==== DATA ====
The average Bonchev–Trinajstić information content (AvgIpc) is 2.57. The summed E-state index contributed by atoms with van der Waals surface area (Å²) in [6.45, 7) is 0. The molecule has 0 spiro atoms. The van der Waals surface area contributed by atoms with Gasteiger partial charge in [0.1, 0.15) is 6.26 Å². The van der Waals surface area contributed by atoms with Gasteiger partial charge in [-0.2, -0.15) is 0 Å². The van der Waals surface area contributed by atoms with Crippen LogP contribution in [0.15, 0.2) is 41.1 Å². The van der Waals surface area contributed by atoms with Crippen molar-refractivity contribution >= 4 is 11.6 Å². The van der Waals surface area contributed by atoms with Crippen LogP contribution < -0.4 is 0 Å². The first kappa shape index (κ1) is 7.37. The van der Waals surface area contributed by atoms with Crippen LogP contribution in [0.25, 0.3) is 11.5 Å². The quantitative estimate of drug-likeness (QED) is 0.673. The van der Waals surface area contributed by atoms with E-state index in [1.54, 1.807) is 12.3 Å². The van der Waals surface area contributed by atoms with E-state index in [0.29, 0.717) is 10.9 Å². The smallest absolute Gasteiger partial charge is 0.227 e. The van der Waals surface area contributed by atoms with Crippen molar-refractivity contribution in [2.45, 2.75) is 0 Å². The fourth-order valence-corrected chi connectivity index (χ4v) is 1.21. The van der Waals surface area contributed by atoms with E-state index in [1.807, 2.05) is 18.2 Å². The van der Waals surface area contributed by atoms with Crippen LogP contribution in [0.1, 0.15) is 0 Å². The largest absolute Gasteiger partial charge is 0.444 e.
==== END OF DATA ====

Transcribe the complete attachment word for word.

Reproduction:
The average Bonchev–Trinajstić information content (AvgIpc) is 2.57. The summed E-state index contributed by atoms with van der Waals surface area (Å²) in [6.45, 7) is 0. The molecule has 0 spiro atoms. The van der Waals surface area contributed by atoms with Gasteiger partial charge in [0.1, 0.15) is 6.26 Å². The van der Waals surface area contributed by atoms with Gasteiger partial charge in [-0.2, -0.15) is 0 Å². The van der Waals surface area contributed by atoms with Crippen LogP contribution in [0.15, 0.2) is 41.1 Å². The van der Waals surface area contributed by atoms with Crippen molar-refractivity contribution >= 4 is 11.6 Å². The van der Waals surface area contributed by atoms with Crippen LogP contribution < -0.4 is 0 Å². The first kappa shape index (κ1) is 7.37. The van der Waals surface area contributed by atoms with Crippen LogP contribution in [0.25, 0.3) is 11.5 Å². The quantitative estimate of drug-likeness (QED) is 0.673. The van der Waals surface area contributed by atoms with E-state index in [1.54, 1.807) is 12.3 Å². The van der Waals surface area contributed by atoms with E-state index in [0.29, 0.717) is 10.9 Å². The smallest absolute Gasteiger partial charge is 0.227 e. The van der Waals surface area contributed by atoms with Crippen molar-refractivity contribution in [2.45, 2.75) is 0 Å². The fourth-order valence-corrected chi connectivity index (χ4v) is 1.21. The van der Waals surface area contributed by atoms with E-state index in [1.807, 2.05) is 18.2 Å². The van der Waals surface area contributed by atoms with Crippen LogP contribution in [0.1, 0.15) is 0 Å². The largest absolute Gasteiger partial charge is 0.444 e.